India’s exports to China are different from its exports to the rest of the world — 75 per cent of its export basket comprises manufactured goods, of which engineering goods’ share is 24 per cent.

Trade agreements are envisaged to promote bilateral trade, with both parties benefiting as a result of tariff elimination. With China, India’s trade seems to be skewed and may lead to a surge of imports into India.

Reducing the cost of doing business through infrastructure investment and improving the business environment holds the key for improving India’s export prospects. These reforms would ensure that India stands to gain in terms of greater market share from the various regional trade agreements.

Ila Patnaik is an economist and a professor at National Institute of Public Finance and Policy.

Radhika Pandey is a consultant at NIPFP.

Views are personal.


Also read: Modi reviving NAM won’t be enough in post-Covid world. India must reconsider joining RCEP


 

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19 COMMENTS

  1. A practical approach. In effect, all said and done, the Q is should anyone jump into the deep end without learning to swim….75 years and still a non-swimmer!!!
    We can definitely do it..reform….the opposition needs to play up and save India from being a laggard democracy who can never reform….the people also have to learn to swim…

    • The ruling party is accountable for implementing reforms not the opposition.
      BJP had 6 years and soon 10 years will be completed. Maybe 5 more years after that given their electoral successes. We have to see whether we will still be able to swim 10 years from now!

      • Sir, in a democracy the opposition is as important as the Government in formulating policies. Even with a majority you see how GST, farmers bill, Labour laws, CAA etc.. are struck. Without being partisan, can we deny that the opposition has by rule opposed everything every time the Government brings in.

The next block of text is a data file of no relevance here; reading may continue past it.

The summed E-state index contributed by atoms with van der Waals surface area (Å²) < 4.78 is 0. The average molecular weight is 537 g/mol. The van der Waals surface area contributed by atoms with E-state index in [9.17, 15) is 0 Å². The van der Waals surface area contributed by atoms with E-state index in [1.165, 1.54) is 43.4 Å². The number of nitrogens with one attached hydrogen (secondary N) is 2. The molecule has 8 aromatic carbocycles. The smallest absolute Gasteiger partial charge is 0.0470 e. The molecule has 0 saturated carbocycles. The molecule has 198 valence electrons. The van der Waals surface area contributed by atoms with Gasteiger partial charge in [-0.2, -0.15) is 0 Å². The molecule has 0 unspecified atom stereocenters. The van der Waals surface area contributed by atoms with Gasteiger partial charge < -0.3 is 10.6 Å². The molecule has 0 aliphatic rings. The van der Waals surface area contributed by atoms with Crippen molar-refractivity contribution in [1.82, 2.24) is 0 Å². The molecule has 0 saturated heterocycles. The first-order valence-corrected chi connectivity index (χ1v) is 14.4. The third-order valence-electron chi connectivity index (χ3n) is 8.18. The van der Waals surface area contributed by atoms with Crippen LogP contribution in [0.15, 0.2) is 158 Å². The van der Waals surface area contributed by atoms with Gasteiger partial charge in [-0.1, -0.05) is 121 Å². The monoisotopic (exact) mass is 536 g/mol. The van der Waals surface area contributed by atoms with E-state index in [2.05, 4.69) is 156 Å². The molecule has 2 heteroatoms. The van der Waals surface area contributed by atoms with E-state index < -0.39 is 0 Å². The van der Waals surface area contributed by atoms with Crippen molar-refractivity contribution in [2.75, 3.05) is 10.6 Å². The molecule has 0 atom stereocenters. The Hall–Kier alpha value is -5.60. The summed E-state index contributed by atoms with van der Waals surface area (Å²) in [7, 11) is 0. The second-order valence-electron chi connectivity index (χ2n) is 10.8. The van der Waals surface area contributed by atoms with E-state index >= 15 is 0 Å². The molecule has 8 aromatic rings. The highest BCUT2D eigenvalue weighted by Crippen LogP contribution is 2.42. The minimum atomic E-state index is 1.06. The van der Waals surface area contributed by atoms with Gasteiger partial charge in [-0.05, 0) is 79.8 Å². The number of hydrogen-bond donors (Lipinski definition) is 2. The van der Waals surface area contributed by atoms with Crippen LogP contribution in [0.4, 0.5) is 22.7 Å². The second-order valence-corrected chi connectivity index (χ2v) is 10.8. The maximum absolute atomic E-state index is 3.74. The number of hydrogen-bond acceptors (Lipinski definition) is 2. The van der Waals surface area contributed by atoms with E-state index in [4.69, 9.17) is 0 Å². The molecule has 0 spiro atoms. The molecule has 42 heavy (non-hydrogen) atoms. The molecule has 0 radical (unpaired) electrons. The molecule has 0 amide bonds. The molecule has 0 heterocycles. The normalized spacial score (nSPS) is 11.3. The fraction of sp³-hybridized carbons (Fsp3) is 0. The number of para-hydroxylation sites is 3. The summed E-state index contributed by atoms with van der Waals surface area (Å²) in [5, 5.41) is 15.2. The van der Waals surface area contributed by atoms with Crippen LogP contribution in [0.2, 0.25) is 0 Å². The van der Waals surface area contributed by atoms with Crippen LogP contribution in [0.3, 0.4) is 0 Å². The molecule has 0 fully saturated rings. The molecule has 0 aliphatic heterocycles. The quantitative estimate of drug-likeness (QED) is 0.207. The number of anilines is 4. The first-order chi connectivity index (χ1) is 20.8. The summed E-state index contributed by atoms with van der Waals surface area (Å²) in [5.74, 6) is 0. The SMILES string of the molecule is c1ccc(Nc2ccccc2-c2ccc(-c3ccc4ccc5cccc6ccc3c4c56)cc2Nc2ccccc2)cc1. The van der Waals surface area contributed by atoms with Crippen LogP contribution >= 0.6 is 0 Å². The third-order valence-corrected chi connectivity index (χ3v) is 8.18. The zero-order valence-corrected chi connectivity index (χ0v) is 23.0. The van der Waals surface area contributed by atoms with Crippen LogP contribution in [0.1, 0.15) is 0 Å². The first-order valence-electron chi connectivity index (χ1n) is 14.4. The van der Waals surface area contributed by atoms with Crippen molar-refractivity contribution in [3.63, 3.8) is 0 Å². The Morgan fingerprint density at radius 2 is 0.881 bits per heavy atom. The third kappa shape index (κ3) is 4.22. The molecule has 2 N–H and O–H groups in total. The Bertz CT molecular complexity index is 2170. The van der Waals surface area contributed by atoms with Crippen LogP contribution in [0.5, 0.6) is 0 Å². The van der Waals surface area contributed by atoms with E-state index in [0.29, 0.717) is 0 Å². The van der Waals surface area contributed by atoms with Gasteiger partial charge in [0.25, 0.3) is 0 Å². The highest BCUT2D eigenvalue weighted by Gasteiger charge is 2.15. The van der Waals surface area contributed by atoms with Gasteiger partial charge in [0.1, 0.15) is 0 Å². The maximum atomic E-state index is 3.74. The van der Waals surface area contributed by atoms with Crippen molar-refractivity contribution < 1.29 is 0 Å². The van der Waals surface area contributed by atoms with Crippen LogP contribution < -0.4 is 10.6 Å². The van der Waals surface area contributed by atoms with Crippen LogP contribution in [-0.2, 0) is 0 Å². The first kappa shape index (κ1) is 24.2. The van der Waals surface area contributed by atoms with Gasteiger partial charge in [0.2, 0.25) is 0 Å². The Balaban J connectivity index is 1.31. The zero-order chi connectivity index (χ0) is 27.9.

No worthwhile discussion takes place in the Parliament. One can forever keep blaming the other for this chaotic democracy. Nothing gets done on time. That is the POINT….people are satisfied with blame games!!! The media feeds on it

  2. I agree in the overarching message that reforms are better needed/suited than joining RCEP. But without joining RCEP, industry and politicians would have no incentive to reform. Will Adani and Ambani fund BJP to reform? Joining RCEP would have forced India to reform. What I see is we moving back to 1980’s monopoly of a few players, non functioning financial system and more and more restrictive policies tending towards atma nirbhar bharat. Which is an oxymoron.

  3. Print, please decide this opinion or opinon below..
    Not signing RCEP could be one of Modi’s biggest blunders, ‘atmanirbhar’ an admission of defeat

  4. Wowooww I’m super surprised and super pleased to see such a rational article (esp from the print!) in a sea of retarded ones!! Makes me even consider donating!!